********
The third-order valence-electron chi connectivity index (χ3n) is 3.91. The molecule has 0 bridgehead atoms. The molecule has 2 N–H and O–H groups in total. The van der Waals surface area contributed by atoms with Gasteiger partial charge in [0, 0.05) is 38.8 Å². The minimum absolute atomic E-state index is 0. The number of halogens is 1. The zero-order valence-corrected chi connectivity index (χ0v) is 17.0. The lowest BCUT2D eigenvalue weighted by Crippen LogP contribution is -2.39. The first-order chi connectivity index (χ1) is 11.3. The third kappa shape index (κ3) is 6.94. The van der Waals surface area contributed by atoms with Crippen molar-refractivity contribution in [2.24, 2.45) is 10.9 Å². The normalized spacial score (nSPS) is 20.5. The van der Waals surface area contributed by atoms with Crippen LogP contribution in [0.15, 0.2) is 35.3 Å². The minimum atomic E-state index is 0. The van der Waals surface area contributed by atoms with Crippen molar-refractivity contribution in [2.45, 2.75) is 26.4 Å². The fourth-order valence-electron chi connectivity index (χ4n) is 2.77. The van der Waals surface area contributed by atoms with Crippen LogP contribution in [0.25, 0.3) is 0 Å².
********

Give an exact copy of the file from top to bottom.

The third-order valence-electron chi connectivity index (χ3n) is 3.91. The molecule has 0 bridgehead atoms. The molecule has 2 N–H and O–H groups in total. The van der Waals surface area contributed by atoms with Gasteiger partial charge in [0, 0.05) is 38.8 Å². The minimum absolute atomic E-state index is 0. The number of halogens is 1. The zero-order valence-corrected chi connectivity index (χ0v) is 17.0. The lowest BCUT2D eigenvalue weighted by Crippen LogP contribution is -2.39. The first-order chi connectivity index (χ1) is 11.3. The third kappa shape index (κ3) is 6.94. The van der Waals surface area contributed by atoms with Crippen molar-refractivity contribution in [2.24, 2.45) is 10.9 Å². The normalized spacial score (nSPS) is 20.5. The van der Waals surface area contributed by atoms with Crippen LogP contribution in [0.15, 0.2) is 35.3 Å². The minimum atomic E-state index is 0. The van der Waals surface area contributed by atoms with Crippen molar-refractivity contribution in [2.45, 2.75) is 26.4 Å². The fourth-order valence-electron chi connectivity index (χ4n) is 2.77. The van der Waals surface area contributed by atoms with Crippen LogP contribution in [0.25, 0.3) is 0 Å².